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Will anti-abortion Republicans stick with Trump?

Will anti-abortion Republicans stick with Trump?

Donald Trump, the former president, arguably contributed more than any other president to the anti-abortion movement. After all, he chose three of the judges on the Supreme Court who ruled against Roe v. Wade. But will he get the backing of movement leaders as he runs for the GOP presidential nomination in 2024? According to Politico, it’s not certain. Social conservatives are thinking about alternative candidates in light of Trump’s hesitation regarding a federal ban on abortion. One of them remarked, “We’re looking for an unashamed champion on this topic.”


Trump frequently extols his pro-life credentials. He recently wrote on the Truth Social social networking platform, “I was able to destroy Roe v. Wade, much to the shock of everyone, after 50 years of failure, with nobody getting even near. Yet he also attributes Republicans’ position on the matter to

The former president’s ambiguity has some political logic to it. Abortion restrictions may be popular with Republican primary voters, but there is strong evidence that the issue has impacted the party’s standing with the wider public. GOP contenders like Trump have “no easy answers,” according to The Associated Press. Could Trump’s bid to retake the White House be derailed by the abortion issue?

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What are commentators saying?

“In a general election, a strong anti-abortion stance can be a real negative,” wrote CNN’s Richard Galant. That means Trump’s boast that he “killed” abortion rights could sink his presidential candidacy. His recent ambiguity on the issue “could help Trump politically” with the general electorate, but it won’t get him that far with the anti-abortion activists whose votes he needs to win the Republican nomination. That leaves the former president in a pickle. Galant added, “Trump may need to come up with a better answer to keep the pro-life community in his good graces.”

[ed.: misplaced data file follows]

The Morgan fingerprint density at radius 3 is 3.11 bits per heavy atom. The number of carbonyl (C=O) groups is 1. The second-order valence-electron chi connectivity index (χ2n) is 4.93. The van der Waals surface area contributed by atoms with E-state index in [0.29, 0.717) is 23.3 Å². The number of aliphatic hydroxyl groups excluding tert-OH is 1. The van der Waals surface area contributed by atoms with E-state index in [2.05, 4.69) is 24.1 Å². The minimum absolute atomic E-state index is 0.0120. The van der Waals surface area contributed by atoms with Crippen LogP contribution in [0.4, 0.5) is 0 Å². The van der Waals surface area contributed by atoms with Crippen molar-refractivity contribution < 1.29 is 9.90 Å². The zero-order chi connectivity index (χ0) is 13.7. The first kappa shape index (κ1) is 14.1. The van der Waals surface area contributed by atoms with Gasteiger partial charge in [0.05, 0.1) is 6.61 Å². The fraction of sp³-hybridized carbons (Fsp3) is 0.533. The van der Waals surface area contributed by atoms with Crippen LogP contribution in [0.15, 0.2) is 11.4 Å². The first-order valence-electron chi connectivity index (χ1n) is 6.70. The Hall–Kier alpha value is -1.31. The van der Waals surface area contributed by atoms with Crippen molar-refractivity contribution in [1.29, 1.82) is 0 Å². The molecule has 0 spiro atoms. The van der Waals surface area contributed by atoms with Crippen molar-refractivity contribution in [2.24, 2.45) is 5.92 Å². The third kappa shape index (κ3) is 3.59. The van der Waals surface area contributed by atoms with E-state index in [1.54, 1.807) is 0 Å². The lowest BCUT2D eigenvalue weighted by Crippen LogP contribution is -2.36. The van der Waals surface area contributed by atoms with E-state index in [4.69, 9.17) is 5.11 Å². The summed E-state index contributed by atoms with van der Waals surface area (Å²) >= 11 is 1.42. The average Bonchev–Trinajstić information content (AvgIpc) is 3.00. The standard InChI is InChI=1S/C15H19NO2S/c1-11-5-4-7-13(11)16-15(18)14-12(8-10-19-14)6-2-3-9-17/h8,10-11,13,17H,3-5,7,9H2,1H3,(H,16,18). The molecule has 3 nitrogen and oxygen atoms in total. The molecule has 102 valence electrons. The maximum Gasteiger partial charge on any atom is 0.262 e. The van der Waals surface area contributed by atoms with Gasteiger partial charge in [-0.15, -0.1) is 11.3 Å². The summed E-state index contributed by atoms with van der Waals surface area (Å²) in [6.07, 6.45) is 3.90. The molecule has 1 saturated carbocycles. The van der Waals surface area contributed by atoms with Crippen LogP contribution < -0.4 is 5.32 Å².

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“Trump doesn’t get to have it both ways” on abortion, Nicole Russell stated for the Washington Examiner. It makes no sense that the former president “takes credit for reversing the country’s preeminent abortion ruling” but also “slams DeSantis for being too pro-life.” Trump is trying to use the abortion issue to win over conservative voters without being passionately pro-life himself. That may not work. “For most pro-life advocates, there is no such thing” as an ambiguous position on the issue. “There is only being pro-life or pro-abortion.” 

The answer for Trump may be to put the spotlight on Democrats, William McGurn wrote at
The Wall Street Journal
. “It’s no secret that Democrats plan to use abortion to paint Republicans as extremists.” Rather than get caught up in its divisions on abortion, the GOP should instead look outward and “put the focus on Democrat extremism,” say, by challenging President Biden on late-term abortions. “Constantly we are told—rightly—that Americans want to keep abortion legal but also support limits,” McGurn said. “Mr. Biden is not for any limits.”

What’s next?

Trump is currently sporting a hefty polling lead for the GOP nomination over DeSantis, his nearest rival. Will that hold? “Recent polling underscores that Trump may have to work to regain some evangelicals’ support,” FiveThirtyEight reported. But Trump also famously commands the loyalty of white evangelical voters that may transcend the abortion issue to some extent. “Many view him as their great warrior,” said Peter Wehner, a NeverTrump conservative. “It’s a bond that will be hard to break.”

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Anti-abortion activists say they will hold the line. “Our position is that anyone who’s running for a federal office who says that it’s a state-only job cannot receive the support of the pro-life movement,” Marjorie Dannenfelser, president of Susan B. Anthony Pro-Life America, told The New Yorker. “I do think that the former president thinks that there is a line to be drawn. I just don’t know what it is.”

Trump may be inclined to keep fudging the issue, promising anti-abortion voters future victories while staying fuzzy on the specifics of what he would try to do if he returns to the White House. “For 50 years, they had been trying to” overturn Roe, he said this week. “I got it done, and now we’re in a position to make a really great deal and a deal that people want.” For now, it appears Trump will keep trying to have it both ways.

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